highest things is more desirable than the most certain knowledge obtained
of lesser things, as is said in de Animalibus xi.
Reply to Objection 2: This science can in a sense depend upon the philosophical
sciences, not as though it stood in need of them, but only in order to
make its teaching clearer. For it accepts its principles not from other
sciences, but immediately from God, by revelation. Therefore it does not
depend upon other sciences as upon the higher, but makes use of them as
of the lesser, and as handmaidens: even so the master sciences make use
of the sciences that supply their materials, as political of military
science. That it thus uses them is not due to its own defect or
insufficiency, but to the defect of our intelligence, which is more
easily led by what is known through natural reason (from which proceed
the other sciences) to that which is above reason, such as are the
teachings of this science.
Article 6: Whether this doctrine is the same as wisdom?
Objection 1: It seems that this doctrine is not the same as wisdom. For no
doctrine which borrows its principles is worthy of the name of wisdom;
seeing that the wise man directs, and is not directed (Metaph. i). But
this doctrine borrows its principles. Therefore this science is not
Objection 2: Further, it is a part of wisdom to prove the principles of other
sciences. Hence it is called the chief of sciences, as is clear in Ethic.
vi. But this doctrine does not prove the principles of other sciences.
Therefore it is not the same as wisdom.
Objection 3: Further, this doctrine is acquired by study, whereas wisdom is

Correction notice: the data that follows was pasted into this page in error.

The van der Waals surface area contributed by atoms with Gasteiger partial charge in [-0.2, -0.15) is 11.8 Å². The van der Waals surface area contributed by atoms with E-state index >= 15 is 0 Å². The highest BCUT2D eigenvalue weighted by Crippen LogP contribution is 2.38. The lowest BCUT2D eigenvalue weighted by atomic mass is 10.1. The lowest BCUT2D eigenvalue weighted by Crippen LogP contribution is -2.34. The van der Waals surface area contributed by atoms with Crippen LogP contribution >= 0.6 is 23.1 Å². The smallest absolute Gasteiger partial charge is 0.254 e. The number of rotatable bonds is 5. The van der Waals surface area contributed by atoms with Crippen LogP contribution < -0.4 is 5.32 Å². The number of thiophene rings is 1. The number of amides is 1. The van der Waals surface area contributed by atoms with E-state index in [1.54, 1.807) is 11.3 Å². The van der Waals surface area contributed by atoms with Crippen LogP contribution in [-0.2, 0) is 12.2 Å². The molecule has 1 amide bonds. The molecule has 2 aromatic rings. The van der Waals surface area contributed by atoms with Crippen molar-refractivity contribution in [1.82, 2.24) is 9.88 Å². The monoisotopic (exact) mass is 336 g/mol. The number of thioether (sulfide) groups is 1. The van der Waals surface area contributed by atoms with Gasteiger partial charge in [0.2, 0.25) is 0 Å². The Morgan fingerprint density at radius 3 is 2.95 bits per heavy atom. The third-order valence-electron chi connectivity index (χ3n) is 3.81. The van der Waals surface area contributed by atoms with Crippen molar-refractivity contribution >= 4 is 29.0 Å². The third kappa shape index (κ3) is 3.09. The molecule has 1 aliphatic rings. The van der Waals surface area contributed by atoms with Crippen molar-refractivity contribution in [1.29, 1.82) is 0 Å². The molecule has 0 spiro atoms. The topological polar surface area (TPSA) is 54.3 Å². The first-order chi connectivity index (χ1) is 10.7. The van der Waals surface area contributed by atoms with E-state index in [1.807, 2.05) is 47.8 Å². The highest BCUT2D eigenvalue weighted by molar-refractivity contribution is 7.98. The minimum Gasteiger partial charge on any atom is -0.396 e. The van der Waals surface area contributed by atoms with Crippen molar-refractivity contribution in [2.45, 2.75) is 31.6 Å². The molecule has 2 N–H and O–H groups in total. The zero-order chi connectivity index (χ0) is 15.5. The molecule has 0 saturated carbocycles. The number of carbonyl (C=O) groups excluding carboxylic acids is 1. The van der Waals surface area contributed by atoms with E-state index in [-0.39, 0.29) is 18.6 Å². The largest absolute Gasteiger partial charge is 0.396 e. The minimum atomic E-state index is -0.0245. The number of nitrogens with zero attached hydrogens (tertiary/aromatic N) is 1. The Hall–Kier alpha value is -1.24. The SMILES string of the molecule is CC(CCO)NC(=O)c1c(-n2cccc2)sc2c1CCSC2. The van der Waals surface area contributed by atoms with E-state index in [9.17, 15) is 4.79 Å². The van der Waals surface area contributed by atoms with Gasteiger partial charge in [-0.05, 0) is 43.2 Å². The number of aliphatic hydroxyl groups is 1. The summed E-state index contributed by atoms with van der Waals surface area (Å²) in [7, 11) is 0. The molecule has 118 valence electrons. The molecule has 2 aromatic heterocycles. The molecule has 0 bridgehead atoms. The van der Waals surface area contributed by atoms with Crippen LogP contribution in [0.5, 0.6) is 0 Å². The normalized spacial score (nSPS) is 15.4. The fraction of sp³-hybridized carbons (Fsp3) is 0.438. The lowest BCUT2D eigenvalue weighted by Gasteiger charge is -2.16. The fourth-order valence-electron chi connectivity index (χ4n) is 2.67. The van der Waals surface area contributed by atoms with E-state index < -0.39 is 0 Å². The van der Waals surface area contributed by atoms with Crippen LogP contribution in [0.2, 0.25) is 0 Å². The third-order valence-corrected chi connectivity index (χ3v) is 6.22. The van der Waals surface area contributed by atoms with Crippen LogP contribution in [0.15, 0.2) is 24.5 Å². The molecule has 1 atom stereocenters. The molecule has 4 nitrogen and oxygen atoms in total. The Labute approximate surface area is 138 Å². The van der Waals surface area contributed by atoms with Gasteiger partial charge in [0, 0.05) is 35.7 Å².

acquired by God's inspiration; so that it is numbered among the gifts of
the Holy Spirit (Is. 11:2). Therefore this doctrine is not the same as
On the contrary, It is written (Dt. 4:6): "This is your wisdom and
understanding in the sight of nations."
I answer that, This doctrine is wisdom above all human wisdom; not
merely in any one order, but absolutely. For since it is the part of a
wise man to arrange and to judge, and since lesser matters should be
judged in the light of some higher principle, he is said to be wise in
any one order who considers the highest principle in that order: thus in
the order of building, he who plans the form of the house is called wise
and architect, in opposition to the inferior laborers who trim the wood
and make ready the stones: "As a wise architect, I have laid the
foundation" (1 Cor. 3:10). Again, in the order of all human life, the
prudent man is called wise, inasmuch as he directs his acts to a fitting
end: "Wisdom is prudence to a man" (Prov. 10: 23). Therefore he who
considers absolutely the highest cause of the whole universe, namely God,